Why it happened

Lady Eve Balfour

28 October 2009

Born 1898, Lady Evelyn Barbara Balfour was a farmer and one of few women in 1915 to study agriculture.  Although many people were involved in the Soil Association’s creation and early development, Lady Eve Balfour’s contribution – as its founder and de-facto leader for many years – was highly significant. The driving force behind the birth of the Soil Association, her book The Living Soil (published in 1943) synthesised sustainable thinking of its time. This article, which opened the first edition of Mother Earth in 1946, strongly and clearly expresses Eve Balfour's commitment to an ecological perspective of the world.


“I can grow my own vegetables properly, but can you tell me where I can buy compost grown wholewheat bread or flour?”
“I live in town and have no garden or allotment. Can you tell me where I can buy compost grown vegetables?”
“I have a small garden and cannot keep livestock. Farmyard manure is unobtainable here. What do you recommend as a substitute for my compost heaps?”
“I am shortly returning to Australia/South Africa/New Zealand. I want to take back with me the latest results that have been obtained by organic growers in this country, and also the latest results of any research work concerning soil biology and the nutritional value of food grown organically. Can you tell me where this can be obtained?”
“Please tell me where I can buy compost grown vegetable seeds.”
“Please give me the names of compost farmers in my county.”
“What is the latest information on the development of mechanised methods of compost making?”

These are just a few of the questions that are received by all well-known supporters of the theory that soil fertility is the basis of health. They come by post and by telephone in an unending stream. Parents write asking for advice on diet for themselves and their children, and wanting the addresses of schools growing their own vegetables organically. People write wanting jobs on organically run farms. Farmers write wanting to have recommended to them workers with experience in organic methods, and so it goes on.

From what springs this deep and widespread interest in the biological approach to the soil and its bearing on nutrition and health? It does not originate in the many recent books on the subject; they are the product of it, not the cause. It is significant that after the recent debates in the House of Lords, both on “Soil health and Human health” and on the subject of wholewheat bread, the Hansard Reports were sold out as fast as they could be printed. This is irrefutable evidence of public interest in these matters. Nor is this interest confined to this country. It is world wide. In some countries, such as the U.S.A., South Africa, Australia and New Zealand, it is no doubt greatly accentuated by the truly terrible encroachment of man-made deserts which, over wide tracts of country, now offer a serious threat to the very existence of the human race. In Britain the red light is much less obvious, and yet public concern is scarcely less pronounced. Why?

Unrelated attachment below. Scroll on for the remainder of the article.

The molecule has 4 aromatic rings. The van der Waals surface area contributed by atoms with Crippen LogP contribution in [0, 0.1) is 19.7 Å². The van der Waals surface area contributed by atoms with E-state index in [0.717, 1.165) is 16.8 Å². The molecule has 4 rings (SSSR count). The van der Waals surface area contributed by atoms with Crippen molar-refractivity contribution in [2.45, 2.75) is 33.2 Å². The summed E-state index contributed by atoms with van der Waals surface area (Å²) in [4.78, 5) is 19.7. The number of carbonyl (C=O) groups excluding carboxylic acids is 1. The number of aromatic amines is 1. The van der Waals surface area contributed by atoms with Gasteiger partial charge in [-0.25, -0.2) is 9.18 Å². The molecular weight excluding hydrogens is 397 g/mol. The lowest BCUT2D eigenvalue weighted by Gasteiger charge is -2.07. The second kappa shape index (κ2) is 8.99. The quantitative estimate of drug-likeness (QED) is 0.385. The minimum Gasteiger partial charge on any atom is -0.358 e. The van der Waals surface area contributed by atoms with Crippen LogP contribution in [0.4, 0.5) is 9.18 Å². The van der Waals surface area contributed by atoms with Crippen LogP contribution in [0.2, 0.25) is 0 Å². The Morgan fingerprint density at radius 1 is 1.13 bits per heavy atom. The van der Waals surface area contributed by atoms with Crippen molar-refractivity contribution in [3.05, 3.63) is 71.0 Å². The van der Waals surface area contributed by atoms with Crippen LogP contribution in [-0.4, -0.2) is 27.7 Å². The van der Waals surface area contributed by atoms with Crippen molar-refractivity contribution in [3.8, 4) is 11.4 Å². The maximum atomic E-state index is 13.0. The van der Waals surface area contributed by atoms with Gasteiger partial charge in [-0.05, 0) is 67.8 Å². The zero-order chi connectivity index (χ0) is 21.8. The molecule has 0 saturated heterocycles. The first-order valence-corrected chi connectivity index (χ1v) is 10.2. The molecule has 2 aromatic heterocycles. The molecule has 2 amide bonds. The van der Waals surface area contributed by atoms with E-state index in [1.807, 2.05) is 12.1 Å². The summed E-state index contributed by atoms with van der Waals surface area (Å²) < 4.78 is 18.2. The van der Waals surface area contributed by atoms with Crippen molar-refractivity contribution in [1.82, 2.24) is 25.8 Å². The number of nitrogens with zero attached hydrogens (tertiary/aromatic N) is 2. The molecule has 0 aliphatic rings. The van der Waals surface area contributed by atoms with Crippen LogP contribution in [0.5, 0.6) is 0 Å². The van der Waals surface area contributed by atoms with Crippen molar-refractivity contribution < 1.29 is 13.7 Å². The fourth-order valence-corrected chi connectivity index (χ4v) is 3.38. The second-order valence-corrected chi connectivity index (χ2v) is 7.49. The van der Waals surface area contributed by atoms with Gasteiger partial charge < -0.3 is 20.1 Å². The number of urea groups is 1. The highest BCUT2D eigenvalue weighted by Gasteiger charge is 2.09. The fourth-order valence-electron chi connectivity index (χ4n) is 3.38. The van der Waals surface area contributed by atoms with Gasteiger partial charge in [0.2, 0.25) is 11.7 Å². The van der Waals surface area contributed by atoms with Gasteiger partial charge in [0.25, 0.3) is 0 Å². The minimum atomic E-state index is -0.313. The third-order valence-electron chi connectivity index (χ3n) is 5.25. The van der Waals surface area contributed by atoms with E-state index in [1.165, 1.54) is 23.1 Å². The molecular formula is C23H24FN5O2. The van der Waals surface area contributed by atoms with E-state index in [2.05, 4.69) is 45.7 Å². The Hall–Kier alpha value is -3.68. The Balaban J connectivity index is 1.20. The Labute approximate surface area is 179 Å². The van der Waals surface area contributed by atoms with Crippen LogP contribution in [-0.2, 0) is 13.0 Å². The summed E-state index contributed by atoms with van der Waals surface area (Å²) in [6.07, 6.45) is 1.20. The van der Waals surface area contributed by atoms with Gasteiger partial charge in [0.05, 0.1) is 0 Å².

Is it perhaps a symptom of a new trend of thought – a stage in human development – producing a spontaneous realisation that biology, hitherto the most neglected of sciences, is the most important of them all, for while we have learned how to use the sciences of physics and chemistry to produce material things and to bring about mass destruction, we have patently failed to solve the problem of how to live in harmony within ourselves, with each other, or with our surroundings? To reflect upon this truth at once leads to a desire to find out where we have gone wrong, and the moment that desire is translated into action we are unable to avoid a shrewd suspicion that as a first step in our search we would do well to consult Mother Nature.

Disorder and chaos are not natural phenomena. Left to herself, Nature always produces order. It is man who causes chaos by his persistent attempt to resist or ignore natural laws, an attempt doomed to failure from the start. Nature’s biological laws are dynamic. They are manifested through active processes of intense vitality. These processes are delicately poised in balance, and interlock with the greatest complexity. Until quite recently science has failed to devise any technique for studying these processes. It has tried to learn about life through death, about vitality through sterility, about health through disease. It has adopted the method of a child who takes the machine to pieces to see how the wheels go round, after which treatment, of course, they don’t.

While constituents can be discovered by analysis and anatomy taught by dissection, function can be studied only by watching it at work in its natural surrounding. New techniques are only now being evolved to make this possible, but people all over the world are waking up to the urgent need for their speedy development. They are beginning to understand, for example, that health is something much more than just not being ill, and that the right approach to health consists not merely in the prevention of disease but in the promotion of vitality in both organism and environment, for the one cannot be studied apart from the other.